Put on an architect’s hat. You might discover a place filled with patterns and colors.
A place for friends.
A place for a party — with pets.
A place for quiet thoughts.
A place to dream.
The children at Carlin Springs Elementary School created these designs in after school art club. Materials included recycled boxes, plastic lids, ribbons, beads, pipe cleaners, colored papers, markers, stickers, tape, glue, paint, and photos.
Often we look at books from the public library for inspiration. For younger children, you might read Home by Carson Ellis or In a Blue Room by Jim Averbeck. For older children, I bring out a book I bought many years ago, Houses by Piero Ventura. We design by drawing, cutting, folding, and gluing until our homes are complete!
A sunny afternoon and we couldn’t resist drawing outside.
I looked in my bookshelf and pulled out a copy of Nature Drawing by Clare Walker Leslie. Beyond the front door we sketched blue skies, puffy clouds, cherry trees and architecture — inspiration all around us.
This fall I’ve enjoyed drawing in the courtyard at the Smithsonian American Art Museum. I’ve met several talented young people, and three of them allowed me to photograph their work. Jennifer’s drawing (on the left) captures the activity at the museum during the Big Draw Family Day, and Amelia’s (in the center) is a colorful design of her dream house. A third anonymous artist drew the geometry of the courtyard skylight in bold black and white.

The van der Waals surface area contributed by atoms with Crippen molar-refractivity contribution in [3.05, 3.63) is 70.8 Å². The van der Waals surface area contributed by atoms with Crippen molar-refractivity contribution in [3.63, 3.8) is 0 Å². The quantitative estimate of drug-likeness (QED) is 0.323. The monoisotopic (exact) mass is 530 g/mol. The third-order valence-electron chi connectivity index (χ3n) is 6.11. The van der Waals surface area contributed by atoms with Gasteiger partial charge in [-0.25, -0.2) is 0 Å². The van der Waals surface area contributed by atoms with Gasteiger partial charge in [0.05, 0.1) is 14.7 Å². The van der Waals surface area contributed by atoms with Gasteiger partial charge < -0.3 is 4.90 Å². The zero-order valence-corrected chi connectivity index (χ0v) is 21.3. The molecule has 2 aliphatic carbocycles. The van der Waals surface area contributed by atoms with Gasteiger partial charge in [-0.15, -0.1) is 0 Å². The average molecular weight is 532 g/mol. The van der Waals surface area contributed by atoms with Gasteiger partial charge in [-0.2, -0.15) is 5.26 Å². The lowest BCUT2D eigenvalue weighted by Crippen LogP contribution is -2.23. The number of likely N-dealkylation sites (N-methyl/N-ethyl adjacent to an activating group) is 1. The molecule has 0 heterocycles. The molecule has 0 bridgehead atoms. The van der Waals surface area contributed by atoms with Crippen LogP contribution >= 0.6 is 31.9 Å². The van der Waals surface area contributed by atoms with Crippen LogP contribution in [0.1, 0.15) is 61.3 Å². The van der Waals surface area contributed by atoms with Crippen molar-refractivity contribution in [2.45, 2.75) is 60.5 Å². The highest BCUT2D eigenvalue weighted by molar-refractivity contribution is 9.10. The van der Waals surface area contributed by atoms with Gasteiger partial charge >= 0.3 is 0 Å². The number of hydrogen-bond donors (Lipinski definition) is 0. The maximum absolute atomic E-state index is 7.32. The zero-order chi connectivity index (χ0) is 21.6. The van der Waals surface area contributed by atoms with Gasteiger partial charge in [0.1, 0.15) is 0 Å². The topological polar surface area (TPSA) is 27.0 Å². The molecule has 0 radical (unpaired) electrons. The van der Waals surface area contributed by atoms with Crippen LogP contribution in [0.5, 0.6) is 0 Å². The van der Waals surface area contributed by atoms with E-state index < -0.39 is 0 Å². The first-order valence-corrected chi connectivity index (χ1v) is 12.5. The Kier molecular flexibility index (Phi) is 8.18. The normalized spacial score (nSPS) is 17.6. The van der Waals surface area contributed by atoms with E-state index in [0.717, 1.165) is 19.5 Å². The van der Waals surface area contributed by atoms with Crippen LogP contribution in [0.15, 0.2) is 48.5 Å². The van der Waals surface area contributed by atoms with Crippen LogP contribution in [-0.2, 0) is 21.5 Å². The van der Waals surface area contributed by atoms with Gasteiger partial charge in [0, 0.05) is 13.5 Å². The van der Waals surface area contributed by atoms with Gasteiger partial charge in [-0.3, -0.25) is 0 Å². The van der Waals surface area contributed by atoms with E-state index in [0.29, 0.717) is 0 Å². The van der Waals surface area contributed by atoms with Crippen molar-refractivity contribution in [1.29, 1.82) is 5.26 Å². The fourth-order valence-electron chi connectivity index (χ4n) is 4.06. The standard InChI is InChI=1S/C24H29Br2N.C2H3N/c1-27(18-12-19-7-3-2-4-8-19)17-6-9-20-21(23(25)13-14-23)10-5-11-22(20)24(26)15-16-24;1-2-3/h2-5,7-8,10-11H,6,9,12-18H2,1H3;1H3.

The museum offers free drawing sessions in the Luce Foundation Center on Tuesday afternoons. The exhibit, The Civil War in American Art, recently opened and will be on display until April 28, 2013. Don’t miss it!
Snow’s on its way — at least if you believe the weather report. On a snowy day several years ago, I hopped on the subway and rode to the Smithsonian Castle. My friends and I wandered through gardens laced with frost and then toured exhibits of masks and elaborate figures made of wood, horn, beads and ceramics at the National Museum of African Art.
Just about any time, it’s easy to spend hours browsing the Smithsonian web site. If you’re feeling adventurous, don’t let the snow keep you inside. Grab mittens and a hat and take a trip to your favorite museum.
While traveling in Korea, I spent a day exploring the Hanok Village in Jeonju. It was an autumn afternoon and the sky and trees were the colors of painted silks. My daughter and I visited shops brimming with handmade papers, fabrics and ceramics. We wandered through the site of the historic hall at Gyeonggijeon. A scene at the gate inspired this watercolor.
This painting and others will be on display at the Lombardi Cancer Center at Georgetown University Hospital in Washington, D.C. until November 30.